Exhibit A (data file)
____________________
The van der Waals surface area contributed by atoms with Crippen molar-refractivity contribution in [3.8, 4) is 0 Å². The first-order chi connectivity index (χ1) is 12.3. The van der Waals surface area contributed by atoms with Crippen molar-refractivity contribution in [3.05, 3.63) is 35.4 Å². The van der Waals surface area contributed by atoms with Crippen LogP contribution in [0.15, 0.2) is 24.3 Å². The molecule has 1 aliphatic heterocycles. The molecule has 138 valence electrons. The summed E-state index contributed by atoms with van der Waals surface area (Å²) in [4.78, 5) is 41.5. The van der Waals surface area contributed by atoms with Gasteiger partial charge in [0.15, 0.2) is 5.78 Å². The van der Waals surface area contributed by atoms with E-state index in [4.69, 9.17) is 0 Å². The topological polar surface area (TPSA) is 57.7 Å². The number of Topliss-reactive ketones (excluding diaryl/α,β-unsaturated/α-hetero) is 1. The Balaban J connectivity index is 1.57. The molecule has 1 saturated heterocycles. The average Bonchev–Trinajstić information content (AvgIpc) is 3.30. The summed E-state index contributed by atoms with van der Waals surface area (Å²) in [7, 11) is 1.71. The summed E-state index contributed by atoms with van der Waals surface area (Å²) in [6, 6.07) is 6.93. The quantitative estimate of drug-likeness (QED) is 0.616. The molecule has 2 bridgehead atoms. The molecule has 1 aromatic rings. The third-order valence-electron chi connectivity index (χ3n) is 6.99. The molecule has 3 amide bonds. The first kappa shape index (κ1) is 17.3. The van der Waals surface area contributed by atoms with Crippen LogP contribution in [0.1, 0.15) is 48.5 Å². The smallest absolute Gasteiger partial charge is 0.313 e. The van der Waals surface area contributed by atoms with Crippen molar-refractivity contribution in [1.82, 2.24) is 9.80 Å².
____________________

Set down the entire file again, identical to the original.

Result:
The van der Waals surface area contributed by atoms with Crippen molar-refractivity contribution in [3.8, 4) is 0 Å². The first-order chi connectivity index (χ1) is 12.3. The van der Waals surface area contributed by atoms with Crippen molar-refractivity contribution in [3.05, 3.63) is 35.4 Å². The van der Waals surface area contributed by atoms with Crippen LogP contribution in [0.15, 0.2) is 24.3 Å². The molecule has 1 aliphatic heterocycles. The molecule has 138 valence electrons. The summed E-state index contributed by atoms with van der Waals surface area (Å²) in [4.78, 5) is 41.5. The van der Waals surface area contributed by atoms with Gasteiger partial charge in [0.15, 0.2) is 5.78 Å². The van der Waals surface area contributed by atoms with E-state index in [4.69, 9.17) is 0 Å². The topological polar surface area (TPSA) is 57.7 Å². The number of Topliss-reactive ketones (excluding diaryl/α,β-unsaturated/α-hetero) is 1. The Balaban J connectivity index is 1.57. The molecule has 1 saturated heterocycles. The average Bonchev–Trinajstić information content (AvgIpc) is 3.30. The summed E-state index contributed by atoms with van der Waals surface area (Å²) in [7, 11) is 1.71. The summed E-state index contributed by atoms with van der Waals surface area (Å²) in [6, 6.07) is 6.93. The quantitative estimate of drug-likeness (QED) is 0.616. The molecule has 2 bridgehead atoms. The molecule has 1 aromatic rings. The third-order valence-electron chi connectivity index (χ3n) is 6.99. The molecule has 3 amide bonds. The first kappa shape index (κ1) is 17.3. The van der Waals surface area contributed by atoms with Crippen LogP contribution in [0.1, 0.15) is 48.5 Å². The smallest absolute Gasteiger partial charge is 0.313 e. The van der Waals surface area contributed by atoms with Crippen molar-refractivity contribution in [1.82, 2.24) is 9.80 Å².